"Work smart, then work hard to keep your body healthy. Most of us get injuries when we're tired. When I first joined Houston Ballet, I was pushing myself 100 percent every day, at every show, rehearsal and class. That's when I got injured [a torn thumb ligament, tendinitis and a sprained ankle.] At that time, my director taught me that we all have to work hard, memorize the steps and take corrections, but it's better to think first because your energy is limited."

How it's benefited his career since:

"It's the secret to me getting promoted to principal very quickly. When other dancers were injured or couldn't perform, I was healthy and could step up to fill a higher role than my position. I still get small injuries, but I know how to take care of them now, and when it's OK to gamble a little."

Chan, wearing grey pants and a grey one-sleeved top, partners Jessica Collado, as she arches her back and leans to the side. Other dancers behind them are dressed as an army of some sort

Chun Wai Chan with Jessica Collado. Photo by Amitava Sarkar, courtesy Houston Ballet

On his most influential teacher:

"Claudio Muñoz, from Houston Ballet Academy. The first summer intensive there I couldn't even lift the lightest girls. A month later, my pas de deux skills improved so much. I never imagined I could lift a girl so many times. A year later I could do all the tricky pas tricks. That's all because of Claudio. He also taught me how to dance in contemporary, and act all kinds of characters."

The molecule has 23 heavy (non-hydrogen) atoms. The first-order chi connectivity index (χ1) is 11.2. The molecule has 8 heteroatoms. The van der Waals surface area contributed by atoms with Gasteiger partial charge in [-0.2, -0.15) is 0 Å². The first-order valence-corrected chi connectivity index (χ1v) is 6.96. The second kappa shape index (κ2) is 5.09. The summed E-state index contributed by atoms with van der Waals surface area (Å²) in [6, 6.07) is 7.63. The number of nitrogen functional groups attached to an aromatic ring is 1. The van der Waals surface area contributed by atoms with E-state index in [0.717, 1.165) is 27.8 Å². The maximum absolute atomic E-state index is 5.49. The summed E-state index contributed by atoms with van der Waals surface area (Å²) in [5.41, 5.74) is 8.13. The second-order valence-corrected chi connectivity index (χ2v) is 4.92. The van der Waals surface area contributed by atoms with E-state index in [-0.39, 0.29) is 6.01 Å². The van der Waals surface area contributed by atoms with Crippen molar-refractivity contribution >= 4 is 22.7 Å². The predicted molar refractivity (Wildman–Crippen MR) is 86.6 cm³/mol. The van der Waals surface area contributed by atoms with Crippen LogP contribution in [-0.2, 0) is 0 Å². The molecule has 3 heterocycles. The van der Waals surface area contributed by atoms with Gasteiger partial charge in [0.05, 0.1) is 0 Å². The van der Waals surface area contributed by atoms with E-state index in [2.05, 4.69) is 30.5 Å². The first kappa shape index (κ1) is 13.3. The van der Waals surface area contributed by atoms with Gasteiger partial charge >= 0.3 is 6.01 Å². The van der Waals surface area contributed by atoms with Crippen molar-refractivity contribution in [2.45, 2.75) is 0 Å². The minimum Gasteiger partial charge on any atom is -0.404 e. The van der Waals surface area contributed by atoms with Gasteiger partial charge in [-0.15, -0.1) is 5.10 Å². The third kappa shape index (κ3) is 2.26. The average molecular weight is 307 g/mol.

How he gained strength for partnering:

"I did a lot of push-ups. Claudio recommended dancers go to the gym. We don't have those kinds of traditions in China, but after Houston Ballet, going to the gym has become a habit."

On his YouTube channel:

"I started a YouTube channel, where I could give ballet tutorials. Many male students only have female teachers, and they are missing out on the guy's perspective on jumps and partnering. I give those tips online because they are what I would have wanted. My goal is to help students have strong technique so they are able to enjoy the stage as much as they can."

Music
Mary Malleney, courtesy Osato

In most classes, dancers are encouraged to count the music, and dance with it—emphasizing accents and letting the rhythm of a song guide them.

But Marissa Osato likes to give her students an unexpected challenge: to resist hitting the beats.